The Department of Justice is committed to addressing the persistent violence endured by Native American families and communities across the country, including by working with Tribal nations to address the important issues of missing or murdered indigenous persons. The Department views this work as a priority for its law enforcement components. It also recognizes the broader public safety and public health concerns that underlie many of these cases and require solutions from across the Department’s components.
The DOJ recently launched the Missing or Murdered Indigenous Persons (MMIP) webpage (https://www.justice.gov/tribal/mmip) as part of the Department’s Tribal Justice and Safety website, which houses other Tribal initiatives at DOJ such as the Tribal Access Program, grant opportunities, Consultations, and several other resources for Tribes. The new MMIP page details DOJ’s efforts to address the disproportionately high rates of violence experienced by Native Americans, and relatedly, the high rates of indigenous persons reported missing.
On November 15, 2021, President Biden signed Executive Order 14053, which is aimed at improving public safety and criminal justice for Native Americans and addressing the issues of missing or murdered indigenous people. President Biden’s order directs the Departments of Justice, Interior, Health and Human Services, and Homeland Security to work together with Tribes to promote public safety in Native communities. The new Executive Order builds on and lifts up the work underway at the Department of Justice, including to implement Savanna’s Act and the Not Invisible Act.
In November 2021, the Department of Justice launched the Steering Committee to Address the Crisis of Missing or Murdered Indigenous Persons. The Committee is tasked, in consultation with Tribal leaders and stakeholders, with reviewing the Department’s current guidance, policies, and practices to address the issue of missing and murdered indigenous persons and developing a comprehensive plan to strengthen the Department’s work, which will be submitted to the President in July 2022.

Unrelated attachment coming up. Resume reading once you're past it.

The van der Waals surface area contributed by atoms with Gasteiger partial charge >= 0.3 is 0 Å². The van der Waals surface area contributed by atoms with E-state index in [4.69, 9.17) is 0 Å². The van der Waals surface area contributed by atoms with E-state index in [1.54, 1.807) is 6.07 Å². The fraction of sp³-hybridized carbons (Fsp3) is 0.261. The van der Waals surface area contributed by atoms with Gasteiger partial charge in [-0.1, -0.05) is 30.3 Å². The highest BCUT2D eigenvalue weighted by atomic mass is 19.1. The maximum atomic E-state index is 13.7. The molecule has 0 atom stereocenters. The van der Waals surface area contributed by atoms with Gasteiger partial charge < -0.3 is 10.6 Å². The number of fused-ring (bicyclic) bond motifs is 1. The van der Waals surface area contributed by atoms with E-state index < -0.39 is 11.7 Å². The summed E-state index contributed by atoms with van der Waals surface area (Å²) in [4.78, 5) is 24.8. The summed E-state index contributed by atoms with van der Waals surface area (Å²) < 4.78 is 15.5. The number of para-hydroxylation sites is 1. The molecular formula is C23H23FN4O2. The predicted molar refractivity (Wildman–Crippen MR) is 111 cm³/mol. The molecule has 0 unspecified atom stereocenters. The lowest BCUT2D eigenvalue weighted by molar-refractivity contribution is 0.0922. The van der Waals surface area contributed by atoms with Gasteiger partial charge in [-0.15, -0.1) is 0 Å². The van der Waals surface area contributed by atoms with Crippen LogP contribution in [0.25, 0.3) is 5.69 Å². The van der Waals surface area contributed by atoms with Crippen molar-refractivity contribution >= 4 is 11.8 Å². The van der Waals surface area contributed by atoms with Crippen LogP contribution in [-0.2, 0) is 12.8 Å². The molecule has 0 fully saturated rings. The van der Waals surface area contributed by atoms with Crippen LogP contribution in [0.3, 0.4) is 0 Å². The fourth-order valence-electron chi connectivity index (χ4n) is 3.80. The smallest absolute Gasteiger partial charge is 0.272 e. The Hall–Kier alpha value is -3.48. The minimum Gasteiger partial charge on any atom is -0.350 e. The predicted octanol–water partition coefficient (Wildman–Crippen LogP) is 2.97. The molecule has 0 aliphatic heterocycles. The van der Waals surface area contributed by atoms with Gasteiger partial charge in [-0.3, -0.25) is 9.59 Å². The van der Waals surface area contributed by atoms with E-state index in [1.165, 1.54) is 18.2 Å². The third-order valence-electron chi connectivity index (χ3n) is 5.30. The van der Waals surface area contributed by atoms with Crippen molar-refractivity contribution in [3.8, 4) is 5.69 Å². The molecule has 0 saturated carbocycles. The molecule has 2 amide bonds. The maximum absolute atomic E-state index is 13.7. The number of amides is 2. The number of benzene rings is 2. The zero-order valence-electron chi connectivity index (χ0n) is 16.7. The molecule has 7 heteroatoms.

Under the Operation Lady Justice Task Force, a two-year task force established by Executive Order 13898 that sunset in 2021, the Departments of Justice, Interior, and Health and Human Services conducted Tribal consultations; developed best practices guides and resources for Tribal communities and law enforcement, as well as families, victims, and service providers; established multi-disciplinary teams to review cold cases of missing or murdered American Indians and Alaska Natives; and created a guide for families and loved ones to respond when an AI/AN adult goes missing. Many of these resources that were housed on the Operation Lady Justice website can now be found on the DOJ MMIP webpage.
The Department of Justice will be continually adding to and updating the MMIP webpage so please check back often for new resources and updates on DOJ activities.
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Director of Tribal Affairs
Office of Intergovernmental Affairs
Office of Partnership and Engagement
Last modified: May 4, 2022